Exactly what I was thinking. Anyone who followed the development of the film trilogy when it was being made during 1999-2000 and seen the documentaries of the Extended Editions would see that Jackson and the crew had great respect for the books. Hell, the man commited 8 years of his life to get them done, and it was him, not a film studio who intially pursued the gamble. Miramax, the first studio they worked with, eventually tried to talk them into condensing the story into one film, to which he flatly refused.

They painstakingly worked to get the themes, look, languages, and other aspects correct. Gollum was a qualified success both as a character and an animation. They treated the genre seriously, more like history.

Were there changes I didn't like? Of course. But looking at the big picture, the end result after all of their blood, sweat, and tears was unprecedented. Before then, Fantasy films were basically expected to be cheesy or a joke.

Jackson films came out they way they did because he was a fan of the books. Imagine what the result would of been like if another director treated it as just another job or didn't put in the time commitment. Yes, I think any fan of the books can find things that they don't like in the films, but he got so much right and brought respect to the genre as film. without it's success, HBO would likely have not bought the rights of ASOIAF, and they're the only ones who could do it justice.

About the ending of the film trilogy: seriously I would have been pissed off if it was only 5 minutes long. It was the end of a monumental journey and experience for the characters and that needed to be conveyed. I have no complaints about it.

That said, Jackson should not be the director to handle ASOIAF. He's already very busy with his own projects and he's never done TV before. And he probably doesn't want to get tied down directing Fantasy (hence G. del Toro). Plus who knows if he read the books? Like I said, he put his heart in LOTR because he was a fan. So what the series ideally needs is a TV director who is a fan and would consider this a dream job.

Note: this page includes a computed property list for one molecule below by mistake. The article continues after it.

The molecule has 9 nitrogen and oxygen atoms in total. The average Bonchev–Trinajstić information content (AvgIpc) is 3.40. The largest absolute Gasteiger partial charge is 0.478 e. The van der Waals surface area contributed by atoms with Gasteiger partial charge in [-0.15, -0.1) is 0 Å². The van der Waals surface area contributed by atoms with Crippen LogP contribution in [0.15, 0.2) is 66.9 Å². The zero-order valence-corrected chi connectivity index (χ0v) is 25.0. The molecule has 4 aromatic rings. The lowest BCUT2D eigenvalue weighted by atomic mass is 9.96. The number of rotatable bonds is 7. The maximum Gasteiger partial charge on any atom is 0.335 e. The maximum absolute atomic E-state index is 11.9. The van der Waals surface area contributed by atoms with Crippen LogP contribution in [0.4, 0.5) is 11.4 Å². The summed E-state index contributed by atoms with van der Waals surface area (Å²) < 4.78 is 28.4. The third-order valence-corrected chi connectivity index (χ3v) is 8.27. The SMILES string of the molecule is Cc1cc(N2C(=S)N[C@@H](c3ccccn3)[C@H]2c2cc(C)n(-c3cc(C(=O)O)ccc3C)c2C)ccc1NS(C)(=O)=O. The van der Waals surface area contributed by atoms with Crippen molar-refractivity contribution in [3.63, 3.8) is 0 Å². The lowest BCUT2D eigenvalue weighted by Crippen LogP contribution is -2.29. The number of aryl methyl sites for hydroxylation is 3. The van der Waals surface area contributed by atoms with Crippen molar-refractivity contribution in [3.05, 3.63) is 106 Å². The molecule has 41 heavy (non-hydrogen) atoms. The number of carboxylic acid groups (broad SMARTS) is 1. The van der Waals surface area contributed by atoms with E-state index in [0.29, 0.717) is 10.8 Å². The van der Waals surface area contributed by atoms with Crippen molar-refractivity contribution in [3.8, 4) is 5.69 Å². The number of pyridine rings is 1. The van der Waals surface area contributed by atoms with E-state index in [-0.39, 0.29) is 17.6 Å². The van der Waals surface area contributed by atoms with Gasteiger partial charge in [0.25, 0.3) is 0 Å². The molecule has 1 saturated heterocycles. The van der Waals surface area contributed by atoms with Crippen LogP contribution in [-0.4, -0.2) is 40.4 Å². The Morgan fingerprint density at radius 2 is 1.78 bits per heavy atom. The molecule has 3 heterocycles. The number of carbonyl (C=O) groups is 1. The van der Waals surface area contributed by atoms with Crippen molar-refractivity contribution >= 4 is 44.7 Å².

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I agree with much of what was just said above. LotR was an amazing feat to pull off. I still can't forgive the Legolas surfing scene, That scene was just bad. Cheesy, phony, impossible, out of place, horrific. To be fair, it does stand out mainly because the rest of the movie was so good. If a scene like that was in AGoT I'd...well, I'd still watch the show, but the phrase "jump the shark" would keep entering my lexicon.

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yah i would never critique PJ for his work ethic, hes a horse. dont get me wrong, id still give the trilogy a 3/4 or so.

i just think hes a bit of a dork, and it shows in his movies.

FoTR was awesome, though. i remember loving that movie... maybe thats why i was disappointed by the other two.

Guillermo is a dork also (when i say dork, i mean it endearingly)

i loved pans labyrinth, but the hellboy movies had some cringe-worthy parts.

that being said, im really looking forward to the hobbit, which was my fav childhood book.

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Enough already....

I sincerely think that if LoTR movies were a bitter experience for fans of the books, they should be hoping that THIS project is not picked up by HBO or anyone else.